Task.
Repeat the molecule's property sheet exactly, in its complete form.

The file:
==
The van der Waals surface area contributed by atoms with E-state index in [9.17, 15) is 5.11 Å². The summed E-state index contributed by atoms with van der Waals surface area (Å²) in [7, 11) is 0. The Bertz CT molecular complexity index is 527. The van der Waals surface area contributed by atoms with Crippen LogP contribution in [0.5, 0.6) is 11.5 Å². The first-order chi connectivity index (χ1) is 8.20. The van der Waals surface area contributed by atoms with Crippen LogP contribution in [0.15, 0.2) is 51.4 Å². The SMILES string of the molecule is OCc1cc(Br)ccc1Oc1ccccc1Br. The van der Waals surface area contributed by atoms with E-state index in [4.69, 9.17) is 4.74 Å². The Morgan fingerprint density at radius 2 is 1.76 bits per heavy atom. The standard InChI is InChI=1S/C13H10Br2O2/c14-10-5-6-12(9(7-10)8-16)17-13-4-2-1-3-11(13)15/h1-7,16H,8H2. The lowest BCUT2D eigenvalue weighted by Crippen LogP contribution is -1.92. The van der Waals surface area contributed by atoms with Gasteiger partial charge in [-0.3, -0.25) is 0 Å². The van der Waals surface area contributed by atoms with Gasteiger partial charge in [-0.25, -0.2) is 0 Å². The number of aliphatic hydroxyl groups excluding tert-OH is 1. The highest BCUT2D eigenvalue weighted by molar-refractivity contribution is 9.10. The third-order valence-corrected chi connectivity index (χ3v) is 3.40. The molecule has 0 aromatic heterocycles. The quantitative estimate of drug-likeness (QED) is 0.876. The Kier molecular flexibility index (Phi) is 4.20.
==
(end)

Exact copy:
The van der Waals surface area contributed by atoms with E-state index in [9.17, 15) is 5.11 Å². The summed E-state index contributed by atoms with van der Waals surface area (Å²) in [7, 11) is 0. The Bertz CT molecular complexity index is 527. The van der Waals surface area contributed by atoms with Crippen LogP contribution in [0.5, 0.6) is 11.5 Å². The first-order chi connectivity index (χ1) is 8.20. The van der Waals surface area contributed by atoms with Crippen LogP contribution in [0.15, 0.2) is 51.4 Å². The SMILES string of the molecule is OCc1cc(Br)ccc1Oc1ccccc1Br. The van der Waals surface area contributed by atoms with E-state index in [4.69, 9.17) is 4.74 Å². The Morgan fingerprint density at radius 2 is 1.76 bits per heavy atom. The standard InChI is InChI=1S/C13H10Br2O2/c14-10-5-6-12(9(7-10)8-16)17-13-4-2-1-3-11(13)15/h1-7,16H,8H2. The lowest BCUT2D eigenvalue weighted by Crippen LogP contribution is -1.92. The van der Waals surface area contributed by atoms with Gasteiger partial charge in [-0.3, -0.25) is 0 Å². The van der Waals surface area contributed by atoms with Gasteiger partial charge in [-0.25, -0.2) is 0 Å². The number of aliphatic hydroxyl groups excluding tert-OH is 1. The highest BCUT2D eigenvalue weighted by molar-refractivity contribution is 9.10. The third-order valence-corrected chi connectivity index (χ3v) is 3.40. The molecule has 0 aromatic heterocycles. The quantitative estimate of drug-likeness (QED) is 0.876. The Kier molecular flexibility index (Phi) is 4.20.